November 2 is All Souls Day. In many countries people go to cemeteries on this day, not only to visit the graves of relatives, but to tidy them up, leave flowers, reminisce. Some leave food and other items as gifts or even have a picnic.
A sweet William Christenberry photograph, Grave with Silver Trim, Hale County, Alabama (1982) is currently on display on the second floor of the museum’s Sant building. Someone cares for the small grave in his picture; there are plastic flowers thoughtfully arranged. There don’t seem to be any other graves nearby, making this one look isolated and lonely. Silver painted concrete edging indicates that it is a small grave, perhaps for a child, while the dusty red earth bleached almost pink and the faded flowers give a feminine, little-girlish quality. This is no casual snapshot–the rectangle of the grave is carefully composed within the photographic space.
There is a poignant quality to this photograph, very similar to Albert Pinkham Ryder’s Dead Bird (1890s). A small dead bird was the traditional Victorian symbol for a deceased child–small, innocent, its song stilled.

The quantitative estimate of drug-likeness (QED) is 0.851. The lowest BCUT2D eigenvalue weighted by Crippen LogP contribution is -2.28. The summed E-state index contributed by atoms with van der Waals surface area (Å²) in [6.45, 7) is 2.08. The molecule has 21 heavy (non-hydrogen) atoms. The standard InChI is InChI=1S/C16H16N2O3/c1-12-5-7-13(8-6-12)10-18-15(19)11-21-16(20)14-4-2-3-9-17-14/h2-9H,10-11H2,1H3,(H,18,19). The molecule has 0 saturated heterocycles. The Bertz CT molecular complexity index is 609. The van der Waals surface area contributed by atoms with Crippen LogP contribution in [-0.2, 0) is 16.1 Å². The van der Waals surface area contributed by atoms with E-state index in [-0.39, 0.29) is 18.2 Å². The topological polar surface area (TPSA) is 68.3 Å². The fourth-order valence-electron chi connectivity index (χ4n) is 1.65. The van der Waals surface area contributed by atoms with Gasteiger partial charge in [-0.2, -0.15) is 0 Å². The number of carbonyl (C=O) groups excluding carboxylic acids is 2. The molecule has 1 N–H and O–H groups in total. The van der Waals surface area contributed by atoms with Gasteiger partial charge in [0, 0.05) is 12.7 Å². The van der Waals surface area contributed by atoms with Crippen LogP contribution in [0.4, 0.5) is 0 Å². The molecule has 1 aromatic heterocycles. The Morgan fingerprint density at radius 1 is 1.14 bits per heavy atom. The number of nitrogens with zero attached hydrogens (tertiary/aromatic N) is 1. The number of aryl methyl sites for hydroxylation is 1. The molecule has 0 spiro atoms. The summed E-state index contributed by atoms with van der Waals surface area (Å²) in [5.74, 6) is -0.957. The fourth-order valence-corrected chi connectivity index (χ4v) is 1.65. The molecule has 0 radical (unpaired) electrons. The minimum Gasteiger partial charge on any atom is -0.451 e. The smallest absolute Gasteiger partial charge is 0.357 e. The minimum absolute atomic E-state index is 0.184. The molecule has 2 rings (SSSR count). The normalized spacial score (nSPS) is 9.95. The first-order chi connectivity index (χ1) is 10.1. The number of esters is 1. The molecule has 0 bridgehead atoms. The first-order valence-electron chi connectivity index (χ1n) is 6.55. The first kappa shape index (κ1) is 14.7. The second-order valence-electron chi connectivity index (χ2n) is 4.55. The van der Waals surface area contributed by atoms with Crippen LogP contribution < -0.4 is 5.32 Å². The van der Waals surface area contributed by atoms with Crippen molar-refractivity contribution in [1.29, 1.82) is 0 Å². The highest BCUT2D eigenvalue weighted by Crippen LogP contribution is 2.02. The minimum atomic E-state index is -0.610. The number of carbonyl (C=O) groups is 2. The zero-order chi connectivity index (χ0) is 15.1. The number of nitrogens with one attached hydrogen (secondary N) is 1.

Ianthe Gergel, Museum Assistant
We posted earlier this week about a group of contemporary photographs now on view outside the Rothko Room. The presentation includes nine artists, including William Christenberry who is based in D.C. and has a show up through Oct. 27 at Hemphill Fine Arts. While the installation is focused on photography, Curator Elsa Smithgall saw an opportunity to set up dialogues between photography, painting, and sculpture and chose to include examples of Christenberry’s work in all three media. In addition to his soulful photographic landscapes of the South, you will discover exquisite ink paintings on sandpaper and a bold Southern Monument sculpture.